I’ve left my nine-year old daughter home alone for short periods of time on occasion, but now I may have to reconsider my choice.
Last week, the British Columbia Supreme Court ruled that kids under the age of 10 should not be left alone, regardless of their maturity. The decision came after child protective services found out a single mom (known only as B.R. in courts) from Terrace, BC left her eight-year-old son home alone every day after school for two hours. (The woman’s other kid, age four, was left with a caregiver during those two hours.)
Initially, a provincial court judge ruled that B.R. supervise her eight-year-old at all times, including those two hours she usually left him alone. The mom appealed the decision, but Supreme Court Justice Robert Punnett sided with the social workers, who pointed out a variety of risks and dangers that could befall a kid left alone in the house—from accidental poisoning to fires. The social workers stated that “Children who are eight years of age do not have the cognitive ability to be left unsupervised.” Across Canada, the guidelines for leaving kids home alone differ.
New York-based author Lenore Skenazy of Free Range Kids calls the BC ruling “worst-first thinking”—a typical response to the notion of giving kids responsibility and independence. We automatically assume the worst can happen and then believe that it will happen. Skenazy writes, “Our culture’s problem is that we have been trained to automatically fantasize about disaster anytime we hear of a child alone, as if simply being unsupervised = death.”
What does this situation look like in our house? Once our kids turn 10, they can opt out of errands and family events to stay home alone for a few hours. However, there were a few times I left my kids home alone for short stretches when they were between the ages of eight and 10—basically for the amount of time it took me to pick up their sibling from school or run a quick errand.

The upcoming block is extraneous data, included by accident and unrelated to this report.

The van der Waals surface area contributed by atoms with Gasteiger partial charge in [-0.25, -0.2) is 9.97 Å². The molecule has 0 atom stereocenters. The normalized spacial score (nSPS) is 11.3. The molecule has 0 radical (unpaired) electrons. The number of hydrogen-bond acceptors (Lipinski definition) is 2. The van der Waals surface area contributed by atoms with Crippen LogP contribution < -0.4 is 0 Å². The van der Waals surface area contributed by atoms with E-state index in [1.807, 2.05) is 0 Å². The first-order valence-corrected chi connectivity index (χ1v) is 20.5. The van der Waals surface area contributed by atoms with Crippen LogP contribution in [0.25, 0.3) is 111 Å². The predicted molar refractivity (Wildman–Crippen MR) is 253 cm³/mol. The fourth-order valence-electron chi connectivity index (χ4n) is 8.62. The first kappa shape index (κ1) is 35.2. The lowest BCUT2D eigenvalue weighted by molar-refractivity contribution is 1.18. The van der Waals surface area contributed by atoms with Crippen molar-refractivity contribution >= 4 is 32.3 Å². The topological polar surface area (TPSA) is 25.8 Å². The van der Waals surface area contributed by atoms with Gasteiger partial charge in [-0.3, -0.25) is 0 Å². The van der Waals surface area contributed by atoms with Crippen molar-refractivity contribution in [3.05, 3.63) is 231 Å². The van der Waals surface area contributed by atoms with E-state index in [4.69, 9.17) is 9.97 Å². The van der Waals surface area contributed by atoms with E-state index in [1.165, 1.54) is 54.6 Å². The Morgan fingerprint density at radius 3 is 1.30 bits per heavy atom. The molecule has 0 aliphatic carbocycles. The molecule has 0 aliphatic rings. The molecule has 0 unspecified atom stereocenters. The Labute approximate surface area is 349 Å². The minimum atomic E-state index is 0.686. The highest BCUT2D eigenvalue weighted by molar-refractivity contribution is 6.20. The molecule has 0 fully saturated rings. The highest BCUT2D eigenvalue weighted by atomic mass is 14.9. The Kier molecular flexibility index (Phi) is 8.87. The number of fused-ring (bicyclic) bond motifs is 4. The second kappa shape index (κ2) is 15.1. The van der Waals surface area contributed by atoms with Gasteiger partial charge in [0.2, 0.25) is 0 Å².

I’ve never worried about a fire spontaneously breaking out while they are home alone, nor do I think they will randomly decide to drink bleach. Usually, I just wonder if they’ll even get off the couch long enough to let the dog out. (Obviously, before they’re left alone we go over basic safety measures and have important phone numbers nearby.)
That said, I wouldn’t want my eight-year-old coming home after school every day to an empty house. I would be concerned for their emotional well-being. However, I’m lucky enough to have resources and a support system in place, so I don’t need to make that difficult choice. Some parents, like B.R., don’t have the same childcare options and their kids need to fend for themselves every once in awhile. Forcing those parents into lengthy court battles doesn’t help anyone—let alone the kids.
We’ve seen instances in the US where parents have been arrested for leaving their kids unattended while going on job interviews or working a shift. A court ruling like the one in BC will only make it harder for some parents, and not just those who need to leave their kids alone for work, but those of us who don’t want to drag a sick kid to the drugstore for a quick errand. When people turn into vigilantes who seek out parents who are behaving in a way they disagree with, nobody wins.
Being a latchkey kid was a fact of life for many people in previous generations. Kids haven’t changed much over the years and society hasn’t really gotten any more dangerous. However, our level of anxiety has increased. As Lenore Skenazy observes, “Helicopter parenting is becoming the law of the land.” And is that really what we want?